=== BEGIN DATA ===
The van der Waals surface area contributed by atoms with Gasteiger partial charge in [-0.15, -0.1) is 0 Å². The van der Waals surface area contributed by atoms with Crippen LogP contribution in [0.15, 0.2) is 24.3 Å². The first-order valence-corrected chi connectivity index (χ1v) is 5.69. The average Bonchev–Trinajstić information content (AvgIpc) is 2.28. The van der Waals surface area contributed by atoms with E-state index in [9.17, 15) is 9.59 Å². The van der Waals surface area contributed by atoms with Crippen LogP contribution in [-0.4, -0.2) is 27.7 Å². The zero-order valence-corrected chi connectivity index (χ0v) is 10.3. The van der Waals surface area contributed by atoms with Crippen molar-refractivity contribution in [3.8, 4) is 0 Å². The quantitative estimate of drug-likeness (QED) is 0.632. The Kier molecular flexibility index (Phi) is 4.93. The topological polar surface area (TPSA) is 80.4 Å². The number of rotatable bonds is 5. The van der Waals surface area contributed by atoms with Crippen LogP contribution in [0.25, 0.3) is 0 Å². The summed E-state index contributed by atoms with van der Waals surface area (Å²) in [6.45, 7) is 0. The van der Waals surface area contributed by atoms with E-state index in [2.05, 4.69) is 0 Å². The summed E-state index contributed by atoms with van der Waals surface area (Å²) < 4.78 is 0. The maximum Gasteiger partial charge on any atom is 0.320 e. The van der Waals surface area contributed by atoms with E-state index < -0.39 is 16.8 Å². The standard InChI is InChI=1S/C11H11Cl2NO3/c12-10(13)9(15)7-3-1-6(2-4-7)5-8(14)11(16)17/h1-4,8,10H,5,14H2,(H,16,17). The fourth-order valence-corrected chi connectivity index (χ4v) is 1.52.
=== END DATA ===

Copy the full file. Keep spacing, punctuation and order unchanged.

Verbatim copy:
The van der Waals surface area contributed by atoms with Gasteiger partial charge in [-0.15, -0.1) is 0 Å². The van der Waals surface area contributed by atoms with Crippen LogP contribution in [0.15, 0.2) is 24.3 Å². The first-order valence-corrected chi connectivity index (χ1v) is 5.69. The average Bonchev–Trinajstić information content (AvgIpc) is 2.28. The van der Waals surface area contributed by atoms with E-state index in [9.17, 15) is 9.59 Å². The van der Waals surface area contributed by atoms with Crippen LogP contribution in [-0.4, -0.2) is 27.7 Å². The zero-order valence-corrected chi connectivity index (χ0v) is 10.3. The van der Waals surface area contributed by atoms with Crippen molar-refractivity contribution in [3.8, 4) is 0 Å². The quantitative estimate of drug-likeness (QED) is 0.632. The Kier molecular flexibility index (Phi) is 4.93. The topological polar surface area (TPSA) is 80.4 Å². The number of rotatable bonds is 5. The van der Waals surface area contributed by atoms with Crippen LogP contribution in [0.25, 0.3) is 0 Å². The summed E-state index contributed by atoms with van der Waals surface area (Å²) in [6.45, 7) is 0. The van der Waals surface area contributed by atoms with E-state index in [2.05, 4.69) is 0 Å². The summed E-state index contributed by atoms with van der Waals surface area (Å²) < 4.78 is 0. The maximum Gasteiger partial charge on any atom is 0.320 e. The van der Waals surface area contributed by atoms with E-state index < -0.39 is 16.8 Å². The standard InChI is InChI=1S/C11H11Cl2NO3/c12-10(13)9(15)7-3-1-6(2-4-7)5-8(14)11(16)17/h1-4,8,10H,5,14H2,(H,16,17). The fourth-order valence-corrected chi connectivity index (χ4v) is 1.52.